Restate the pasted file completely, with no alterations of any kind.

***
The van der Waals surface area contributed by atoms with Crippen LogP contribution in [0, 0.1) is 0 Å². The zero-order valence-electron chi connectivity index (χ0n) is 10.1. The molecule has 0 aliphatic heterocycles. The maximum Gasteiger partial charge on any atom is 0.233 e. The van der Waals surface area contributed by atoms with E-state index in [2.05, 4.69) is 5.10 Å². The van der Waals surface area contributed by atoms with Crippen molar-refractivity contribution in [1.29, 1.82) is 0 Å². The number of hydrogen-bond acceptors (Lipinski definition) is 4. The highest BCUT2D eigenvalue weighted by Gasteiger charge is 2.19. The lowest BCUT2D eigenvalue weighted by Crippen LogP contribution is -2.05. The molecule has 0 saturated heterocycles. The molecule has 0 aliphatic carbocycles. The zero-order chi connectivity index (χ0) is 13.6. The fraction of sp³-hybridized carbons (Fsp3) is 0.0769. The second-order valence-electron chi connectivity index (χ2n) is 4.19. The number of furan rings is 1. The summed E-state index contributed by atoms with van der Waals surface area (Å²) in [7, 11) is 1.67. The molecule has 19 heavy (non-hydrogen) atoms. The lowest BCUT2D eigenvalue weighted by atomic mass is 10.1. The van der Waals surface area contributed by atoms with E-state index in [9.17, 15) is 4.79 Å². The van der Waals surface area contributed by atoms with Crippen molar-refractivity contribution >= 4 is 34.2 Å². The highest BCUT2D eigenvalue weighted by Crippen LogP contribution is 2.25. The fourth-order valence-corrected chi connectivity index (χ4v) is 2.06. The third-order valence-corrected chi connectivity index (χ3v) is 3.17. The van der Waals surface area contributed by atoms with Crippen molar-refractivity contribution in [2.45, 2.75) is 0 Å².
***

The van der Waals surface area contributed by atoms with Crippen LogP contribution in [0, 0.1) is 0 Å². The zero-order valence-electron chi connectivity index (χ0n) is 10.1. The molecule has 0 aliphatic heterocycles. The maximum Gasteiger partial charge on any atom is 0.233 e. The van der Waals surface area contributed by atoms with E-state index in [2.05, 4.69) is 5.10 Å². The van der Waals surface area contributed by atoms with Crippen molar-refractivity contribution in [1.29, 1.82) is 0 Å². The number of hydrogen-bond acceptors (Lipinski definition) is 4. The highest BCUT2D eigenvalue weighted by Gasteiger charge is 2.19. The lowest BCUT2D eigenvalue weighted by Crippen LogP contribution is -2.05. The molecule has 0 saturated heterocycles. The molecule has 0 aliphatic carbocycles. The zero-order chi connectivity index (χ0) is 13.6. The fraction of sp³-hybridized carbons (Fsp3) is 0.0769. The second-order valence-electron chi connectivity index (χ2n) is 4.19. The number of furan rings is 1. The summed E-state index contributed by atoms with van der Waals surface area (Å²) in [7, 11) is 1.67. The molecule has 19 heavy (non-hydrogen) atoms. The lowest BCUT2D eigenvalue weighted by atomic mass is 10.1. The van der Waals surface area contributed by atoms with E-state index in [9.17, 15) is 4.79 Å². The van der Waals surface area contributed by atoms with Crippen molar-refractivity contribution >= 4 is 34.2 Å². The highest BCUT2D eigenvalue weighted by Crippen LogP contribution is 2.25. The fourth-order valence-corrected chi connectivity index (χ4v) is 2.06. The third-order valence-corrected chi connectivity index (χ3v) is 3.17. The van der Waals surface area contributed by atoms with Crippen molar-refractivity contribution in [2.45, 2.75) is 0 Å².